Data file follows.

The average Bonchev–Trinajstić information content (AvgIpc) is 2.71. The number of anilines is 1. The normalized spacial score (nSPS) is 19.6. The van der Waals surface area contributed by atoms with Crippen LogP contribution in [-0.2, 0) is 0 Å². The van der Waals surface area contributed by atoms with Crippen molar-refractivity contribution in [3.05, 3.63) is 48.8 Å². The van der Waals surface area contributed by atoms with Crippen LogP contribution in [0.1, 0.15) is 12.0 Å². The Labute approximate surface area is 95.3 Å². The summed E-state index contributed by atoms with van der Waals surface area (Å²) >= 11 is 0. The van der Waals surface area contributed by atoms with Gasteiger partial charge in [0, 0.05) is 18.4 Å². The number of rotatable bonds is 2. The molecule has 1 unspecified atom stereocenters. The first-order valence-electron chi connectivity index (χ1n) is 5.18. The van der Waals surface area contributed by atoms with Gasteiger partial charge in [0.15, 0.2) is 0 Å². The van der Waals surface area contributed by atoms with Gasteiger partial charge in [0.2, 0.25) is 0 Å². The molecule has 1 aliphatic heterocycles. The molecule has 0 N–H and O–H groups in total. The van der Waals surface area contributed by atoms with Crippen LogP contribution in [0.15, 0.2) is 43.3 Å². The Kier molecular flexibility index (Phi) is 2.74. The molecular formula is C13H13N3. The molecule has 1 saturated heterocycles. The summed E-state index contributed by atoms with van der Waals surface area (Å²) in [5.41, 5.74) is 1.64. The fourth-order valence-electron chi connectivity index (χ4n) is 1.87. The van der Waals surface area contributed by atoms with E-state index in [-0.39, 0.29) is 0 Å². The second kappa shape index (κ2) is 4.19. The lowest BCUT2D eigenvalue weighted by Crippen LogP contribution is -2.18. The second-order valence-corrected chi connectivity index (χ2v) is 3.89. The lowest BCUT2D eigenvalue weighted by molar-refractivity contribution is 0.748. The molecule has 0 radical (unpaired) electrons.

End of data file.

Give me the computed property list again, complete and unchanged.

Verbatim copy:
The average Bonchev–Trinajstić information content (AvgIpc) is 2.71. The number of anilines is 1. The normalized spacial score (nSPS) is 19.6. The van der Waals surface area contributed by atoms with Crippen LogP contribution in [-0.2, 0) is 0 Å². The van der Waals surface area contributed by atoms with Crippen molar-refractivity contribution in [3.05, 3.63) is 48.8 Å². The van der Waals surface area contributed by atoms with Crippen LogP contribution in [0.1, 0.15) is 12.0 Å². The Labute approximate surface area is 95.3 Å². The summed E-state index contributed by atoms with van der Waals surface area (Å²) >= 11 is 0. The van der Waals surface area contributed by atoms with Gasteiger partial charge in [0, 0.05) is 18.4 Å². The number of rotatable bonds is 2. The molecule has 1 unspecified atom stereocenters. The first-order valence-electron chi connectivity index (χ1n) is 5.18. The van der Waals surface area contributed by atoms with Gasteiger partial charge in [0.15, 0.2) is 0 Å². The van der Waals surface area contributed by atoms with Gasteiger partial charge in [0.2, 0.25) is 0 Å². The molecule has 1 aliphatic heterocycles. The molecule has 0 N–H and O–H groups in total. The van der Waals surface area contributed by atoms with Crippen LogP contribution in [0.15, 0.2) is 43.3 Å². The Kier molecular flexibility index (Phi) is 2.74. The molecular formula is C13H13N3. The molecule has 1 saturated heterocycles. The summed E-state index contributed by atoms with van der Waals surface area (Å²) in [5.41, 5.74) is 1.64. The fourth-order valence-electron chi connectivity index (χ4n) is 1.87. The van der Waals surface area contributed by atoms with E-state index in [-0.39, 0.29) is 0 Å². The second kappa shape index (κ2) is 4.19. The lowest BCUT2D eigenvalue weighted by Crippen LogP contribution is -2.18. The second-order valence-corrected chi connectivity index (χ2v) is 3.89. The lowest BCUT2D eigenvalue weighted by molar-refractivity contribution is 0.748. The molecule has 0 radical (unpaired) electrons.